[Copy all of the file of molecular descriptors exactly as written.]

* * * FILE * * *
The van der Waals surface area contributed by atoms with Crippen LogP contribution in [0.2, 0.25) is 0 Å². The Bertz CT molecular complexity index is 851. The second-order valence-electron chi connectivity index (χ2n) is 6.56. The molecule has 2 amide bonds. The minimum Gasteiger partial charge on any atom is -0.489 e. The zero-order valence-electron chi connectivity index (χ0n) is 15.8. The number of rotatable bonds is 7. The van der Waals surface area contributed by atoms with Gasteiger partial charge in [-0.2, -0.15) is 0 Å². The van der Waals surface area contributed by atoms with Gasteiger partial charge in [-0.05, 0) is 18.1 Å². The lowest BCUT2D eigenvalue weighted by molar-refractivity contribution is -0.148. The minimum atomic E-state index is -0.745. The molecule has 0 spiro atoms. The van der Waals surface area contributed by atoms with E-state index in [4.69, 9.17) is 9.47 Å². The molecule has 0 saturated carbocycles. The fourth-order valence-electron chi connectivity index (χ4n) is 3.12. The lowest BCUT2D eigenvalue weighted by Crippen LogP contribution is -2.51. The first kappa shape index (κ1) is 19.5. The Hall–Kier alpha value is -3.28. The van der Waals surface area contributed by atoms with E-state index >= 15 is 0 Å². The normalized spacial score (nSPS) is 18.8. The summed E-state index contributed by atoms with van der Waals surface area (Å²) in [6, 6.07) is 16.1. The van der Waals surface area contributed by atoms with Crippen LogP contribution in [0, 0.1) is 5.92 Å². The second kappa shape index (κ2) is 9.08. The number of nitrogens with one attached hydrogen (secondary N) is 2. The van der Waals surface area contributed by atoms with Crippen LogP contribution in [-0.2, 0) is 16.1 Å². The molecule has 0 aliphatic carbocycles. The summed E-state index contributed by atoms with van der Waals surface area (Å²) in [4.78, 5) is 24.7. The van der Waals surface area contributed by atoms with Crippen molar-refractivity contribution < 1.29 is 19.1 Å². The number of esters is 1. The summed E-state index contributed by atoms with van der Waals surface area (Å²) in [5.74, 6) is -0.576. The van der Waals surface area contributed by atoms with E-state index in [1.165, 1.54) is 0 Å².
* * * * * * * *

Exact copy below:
The van der Waals surface area contributed by atoms with Crippen LogP contribution in [0.2, 0.25) is 0 Å². The Bertz CT molecular complexity index is 851. The second-order valence-electron chi connectivity index (χ2n) is 6.56. The molecule has 2 amide bonds. The minimum Gasteiger partial charge on any atom is -0.489 e. The zero-order valence-electron chi connectivity index (χ0n) is 15.8. The number of rotatable bonds is 7. The van der Waals surface area contributed by atoms with Gasteiger partial charge in [-0.2, -0.15) is 0 Å². The van der Waals surface area contributed by atoms with Gasteiger partial charge in [-0.05, 0) is 18.1 Å². The lowest BCUT2D eigenvalue weighted by molar-refractivity contribution is -0.148. The minimum atomic E-state index is -0.745. The molecule has 0 spiro atoms. The van der Waals surface area contributed by atoms with E-state index in [4.69, 9.17) is 9.47 Å². The molecule has 0 saturated carbocycles. The fourth-order valence-electron chi connectivity index (χ4n) is 3.12. The lowest BCUT2D eigenvalue weighted by Crippen LogP contribution is -2.51. The first kappa shape index (κ1) is 19.5. The Hall–Kier alpha value is -3.28. The van der Waals surface area contributed by atoms with E-state index >= 15 is 0 Å². The normalized spacial score (nSPS) is 18.8. The summed E-state index contributed by atoms with van der Waals surface area (Å²) in [6, 6.07) is 16.1. The van der Waals surface area contributed by atoms with Crippen LogP contribution in [0, 0.1) is 5.92 Å². The second kappa shape index (κ2) is 9.08. The number of nitrogens with one attached hydrogen (secondary N) is 2. The van der Waals surface area contributed by atoms with Crippen LogP contribution in [-0.2, 0) is 16.1 Å². The molecule has 0 aliphatic carbocycles. The summed E-state index contributed by atoms with van der Waals surface area (Å²) in [4.78, 5) is 24.7. The van der Waals surface area contributed by atoms with Crippen molar-refractivity contribution < 1.29 is 19.1 Å². The number of esters is 1. The summed E-state index contributed by atoms with van der Waals surface area (Å²) in [5.74, 6) is -0.576. The van der Waals surface area contributed by atoms with E-state index in [1.165, 1.54) is 0 Å².